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Music for a Great Space opened its 30th season Friday night with a virtual concert by the Charlestones, a male a cappella quartet from (of course) Charleston, SC. The singers – Todd Monsell (bass), Brink Norton (tenor), William Purcell (lead), and Stephen Spaulding (baritone) – gave their first concert in 2014. (Bios of the singers may be read here.)
The performance featured many groupings, starting with "Brotherhood," which was one number, "Brothers, Sing On!" (Edvard Grieg, arr. Robert McKinney, words by Herbert Dalmas). Some technical issues made the first piece a bit muddy, but the rest of the concert continued without a hitch.
"Renaissance Men" featured four pieces, starting with "O Magnum Mysterium" (Tomas Luis de Victoria) a slowly unfolding gentle piece, with four very independent parts. "Fa una canzona" (Orazio Vecchi, arr. William Powell) is an upbeat piece, full of dance rhythms. "Weep, O Mine Eyes" (John Bennet, arr. Powell) is doleful, and the quartet caught that spirit perfectly. "Cantate Domino" (Giuseppe Ottavio Pitoni, arr. John Leavitt), a jubilant number, rounded out the set that displayed the quartet's fine ensemble.
Each member of the group introduced himself, and while the church's acoustics are good for singing, it's not so great for speaking. A bit too much reverberation.
"Jesus Christ the Apple Tree" (Elizabeth Poston, anonymous words) started the "Sacred Hymns and Songs" portion. The piece begins in unison, but eventually breaks into four parts; It is a gentle contemplation on life. "Beautiful Savior" (traditional, arr. Vocal Spectrum, words by Joseph Seiss), is a well-known hymn presented in an attractive arrangement that displayed the impressive vocal range of the quartet. "How Can I Keep from Singing?" (Shaker Hymn, arr. Todd Monsell) proved to be a fresh setting by one of the quartet members of this traditional hymn. "The Heav'ns Resounding" (words and music by Ludwig van Beethoven) was sturdily sung.
"American Spirituals arranged by African-Americans" received a heartfelt presentation, with some wonderful, unexpected harmonies: "Standing in the Need of Prayer" (arr. John Carter), "Steal Away" (arr. Brazeal Dennard), and "Poor Man Lazrus" (arr. Jester Hairston) made up the set. The last one was a particularly fun song, sung with gusto; it displayed some impressive soft singing.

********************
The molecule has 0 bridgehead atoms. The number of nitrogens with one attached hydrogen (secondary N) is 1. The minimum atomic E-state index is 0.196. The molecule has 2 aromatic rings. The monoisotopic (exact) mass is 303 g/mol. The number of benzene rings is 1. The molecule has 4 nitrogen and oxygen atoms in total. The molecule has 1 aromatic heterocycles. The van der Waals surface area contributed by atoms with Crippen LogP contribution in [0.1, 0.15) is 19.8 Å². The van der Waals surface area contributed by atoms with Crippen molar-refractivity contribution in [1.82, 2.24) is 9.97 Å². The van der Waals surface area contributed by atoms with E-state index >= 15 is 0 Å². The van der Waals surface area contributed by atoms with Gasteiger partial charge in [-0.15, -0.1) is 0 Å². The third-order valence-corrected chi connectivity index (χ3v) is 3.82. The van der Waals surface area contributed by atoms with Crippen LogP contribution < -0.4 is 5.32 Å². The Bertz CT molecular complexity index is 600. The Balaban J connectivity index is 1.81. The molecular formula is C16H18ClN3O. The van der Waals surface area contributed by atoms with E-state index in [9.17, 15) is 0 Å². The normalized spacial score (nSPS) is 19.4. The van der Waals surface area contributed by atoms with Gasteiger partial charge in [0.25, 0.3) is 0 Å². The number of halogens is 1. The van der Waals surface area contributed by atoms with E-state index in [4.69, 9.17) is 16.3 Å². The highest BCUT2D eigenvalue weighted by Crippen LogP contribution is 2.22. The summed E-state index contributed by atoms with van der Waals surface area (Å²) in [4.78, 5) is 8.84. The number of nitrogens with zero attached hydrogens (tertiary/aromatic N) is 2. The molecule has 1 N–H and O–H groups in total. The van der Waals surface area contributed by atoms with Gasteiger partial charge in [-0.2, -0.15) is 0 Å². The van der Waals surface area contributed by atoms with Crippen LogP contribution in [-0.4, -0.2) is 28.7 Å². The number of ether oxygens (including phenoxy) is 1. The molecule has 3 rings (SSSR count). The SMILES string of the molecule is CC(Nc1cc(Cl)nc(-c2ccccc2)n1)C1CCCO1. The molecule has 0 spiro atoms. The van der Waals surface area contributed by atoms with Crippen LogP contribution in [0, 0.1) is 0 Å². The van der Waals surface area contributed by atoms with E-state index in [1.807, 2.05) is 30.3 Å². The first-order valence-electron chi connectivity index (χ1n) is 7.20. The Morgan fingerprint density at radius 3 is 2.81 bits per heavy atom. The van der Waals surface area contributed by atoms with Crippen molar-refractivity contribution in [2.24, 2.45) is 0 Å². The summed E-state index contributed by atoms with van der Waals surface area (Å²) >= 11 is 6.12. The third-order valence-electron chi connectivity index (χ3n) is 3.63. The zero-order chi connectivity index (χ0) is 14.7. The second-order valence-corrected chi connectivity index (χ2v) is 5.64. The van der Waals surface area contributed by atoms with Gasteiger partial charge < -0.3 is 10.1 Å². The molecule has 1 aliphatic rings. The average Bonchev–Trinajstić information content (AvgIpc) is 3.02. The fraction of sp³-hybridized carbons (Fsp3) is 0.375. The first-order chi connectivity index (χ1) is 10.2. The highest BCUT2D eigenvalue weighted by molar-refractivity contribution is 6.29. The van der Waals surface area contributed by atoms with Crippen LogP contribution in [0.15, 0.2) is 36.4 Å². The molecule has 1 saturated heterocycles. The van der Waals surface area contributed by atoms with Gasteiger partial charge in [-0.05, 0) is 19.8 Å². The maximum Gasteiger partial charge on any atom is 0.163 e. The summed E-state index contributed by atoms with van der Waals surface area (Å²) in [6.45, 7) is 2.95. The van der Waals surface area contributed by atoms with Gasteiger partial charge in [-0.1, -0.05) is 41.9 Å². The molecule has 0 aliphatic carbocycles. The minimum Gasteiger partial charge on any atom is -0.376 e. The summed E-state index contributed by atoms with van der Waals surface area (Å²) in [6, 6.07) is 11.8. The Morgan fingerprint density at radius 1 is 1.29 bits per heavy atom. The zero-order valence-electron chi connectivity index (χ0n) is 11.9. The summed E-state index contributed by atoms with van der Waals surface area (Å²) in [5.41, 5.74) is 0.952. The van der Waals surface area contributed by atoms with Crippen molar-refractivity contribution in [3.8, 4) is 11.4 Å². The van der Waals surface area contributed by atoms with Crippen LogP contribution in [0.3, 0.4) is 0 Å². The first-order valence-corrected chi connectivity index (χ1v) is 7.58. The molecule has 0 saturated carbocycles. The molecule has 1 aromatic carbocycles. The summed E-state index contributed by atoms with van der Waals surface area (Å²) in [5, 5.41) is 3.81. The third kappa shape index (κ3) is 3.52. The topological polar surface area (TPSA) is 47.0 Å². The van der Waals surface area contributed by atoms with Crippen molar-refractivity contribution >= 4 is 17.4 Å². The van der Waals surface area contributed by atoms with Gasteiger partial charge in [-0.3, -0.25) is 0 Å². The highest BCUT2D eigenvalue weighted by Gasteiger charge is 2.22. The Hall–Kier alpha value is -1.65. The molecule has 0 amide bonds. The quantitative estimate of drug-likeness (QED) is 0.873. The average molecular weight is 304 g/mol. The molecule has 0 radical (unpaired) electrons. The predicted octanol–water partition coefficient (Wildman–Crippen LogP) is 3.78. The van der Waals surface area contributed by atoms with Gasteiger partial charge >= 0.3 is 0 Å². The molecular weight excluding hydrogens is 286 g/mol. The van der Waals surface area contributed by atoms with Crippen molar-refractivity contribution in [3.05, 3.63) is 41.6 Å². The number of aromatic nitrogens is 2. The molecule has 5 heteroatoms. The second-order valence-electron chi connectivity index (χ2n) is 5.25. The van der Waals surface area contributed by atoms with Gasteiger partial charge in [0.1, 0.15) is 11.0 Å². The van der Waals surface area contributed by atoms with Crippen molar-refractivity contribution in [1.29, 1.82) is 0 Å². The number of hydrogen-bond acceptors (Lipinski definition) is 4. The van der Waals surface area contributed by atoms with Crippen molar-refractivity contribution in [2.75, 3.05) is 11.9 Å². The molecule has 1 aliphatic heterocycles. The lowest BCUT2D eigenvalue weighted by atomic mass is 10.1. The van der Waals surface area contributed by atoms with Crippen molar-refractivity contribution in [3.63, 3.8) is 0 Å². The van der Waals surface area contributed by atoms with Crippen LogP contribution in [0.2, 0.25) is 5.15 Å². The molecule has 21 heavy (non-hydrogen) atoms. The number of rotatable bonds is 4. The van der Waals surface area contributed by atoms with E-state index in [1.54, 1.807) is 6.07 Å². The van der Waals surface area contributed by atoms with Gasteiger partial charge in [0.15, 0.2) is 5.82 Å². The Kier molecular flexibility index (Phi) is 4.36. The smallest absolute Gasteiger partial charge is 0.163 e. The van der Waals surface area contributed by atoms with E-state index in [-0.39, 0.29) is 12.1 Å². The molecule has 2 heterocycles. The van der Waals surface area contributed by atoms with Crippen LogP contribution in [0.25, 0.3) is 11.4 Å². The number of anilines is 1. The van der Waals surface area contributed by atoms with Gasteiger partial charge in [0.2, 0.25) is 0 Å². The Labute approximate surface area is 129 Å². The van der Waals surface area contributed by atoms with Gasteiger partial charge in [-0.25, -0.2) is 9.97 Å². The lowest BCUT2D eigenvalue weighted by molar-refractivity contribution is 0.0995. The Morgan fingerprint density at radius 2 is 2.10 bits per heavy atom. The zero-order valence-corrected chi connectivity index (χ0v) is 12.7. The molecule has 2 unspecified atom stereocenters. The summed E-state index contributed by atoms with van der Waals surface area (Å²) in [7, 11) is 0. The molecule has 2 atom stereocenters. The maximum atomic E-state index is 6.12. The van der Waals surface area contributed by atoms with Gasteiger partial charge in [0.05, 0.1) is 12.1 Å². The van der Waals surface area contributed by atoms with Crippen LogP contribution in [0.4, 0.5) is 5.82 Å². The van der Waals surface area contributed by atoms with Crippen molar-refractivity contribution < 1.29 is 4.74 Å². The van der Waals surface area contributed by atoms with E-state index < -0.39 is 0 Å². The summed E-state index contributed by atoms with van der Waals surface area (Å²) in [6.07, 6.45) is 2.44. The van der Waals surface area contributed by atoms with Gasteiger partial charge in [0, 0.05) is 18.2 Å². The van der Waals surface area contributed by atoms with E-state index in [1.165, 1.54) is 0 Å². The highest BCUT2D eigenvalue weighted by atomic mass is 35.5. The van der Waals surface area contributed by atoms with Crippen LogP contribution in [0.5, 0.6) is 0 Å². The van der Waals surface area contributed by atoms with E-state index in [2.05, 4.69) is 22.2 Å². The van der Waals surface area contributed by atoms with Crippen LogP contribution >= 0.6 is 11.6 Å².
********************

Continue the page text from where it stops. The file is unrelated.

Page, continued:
The quartet is comprised of four individual vocal colors, which made for a distinctive sound, but didn't always melt into a smooth blend. And while the group was not always in tune, the musicians always sang with dedication and excellent musicality.
The lovely ballad "Maria" (West Side Story) (Leonard Bernstein, words by Stephen Sondheim) began the "From the Broadway Stage" set. "Summertime" (Porgy and Bess) (words and music by George and Ira Gershwin, words by Dubose Heyward, arr. Richard Lengel) was a winning arrangement. "Dear Theodosia" (Hamilton) (Words and music by Lin-Manuel Miranda, arr. Todd Monsell) brought the Broadway songs to the contemporary times.
"A Trio of Jazz Standards" began with an attractive version of "Embraceable You" (George Gershwin, words by Ira Gershwin, arr. Ed Lojeski). "Georgia on My Mind" (Hoagy Carmichael, words by Stuart Gorrell, arr. Ed. Lojeski) always brings to mind Ray Charles' version. This was a significantly different take on the tune. "The Nearness of You" (Hoagy Carmichael, words by Ned Washington, arr. Kirby Shaw) featured some tight harmonies.
"From the Pop Charts – Songs Recorded by African-American Artists" started with "Sh-Boom" (words and music by Keyes/Feaster/McRae/Williams, arr. Anne Raugh) added doo-wop to the mix! "The Lion Sleeps Tonight" (words and music by Linda/Peretti/Creatore/Weiss, arr. Scott Turnbull) presented an arrangement close to the Tokens' original. "Drift Away" (words and music by Mentor Williams, arr. Kirby Shaw), made popular by Dobie Gray, included some finger-snapping.
The quartet thanked MGS for the opportunity to sing together, which it hasn't done for several months because of the pandemic.
A live question and answer followed, offering a creative way to interact with the artists. Several questions were posed by audience members. I learned that while the group does sing barbershop literature, they don't consider themselves Barbershop because they snap fingers, which apparently is not acceptable in barbershop etiquette.
This MGS concert is the first of three virtual concerts this fall. We look forward to hearing more "live" music from our computers.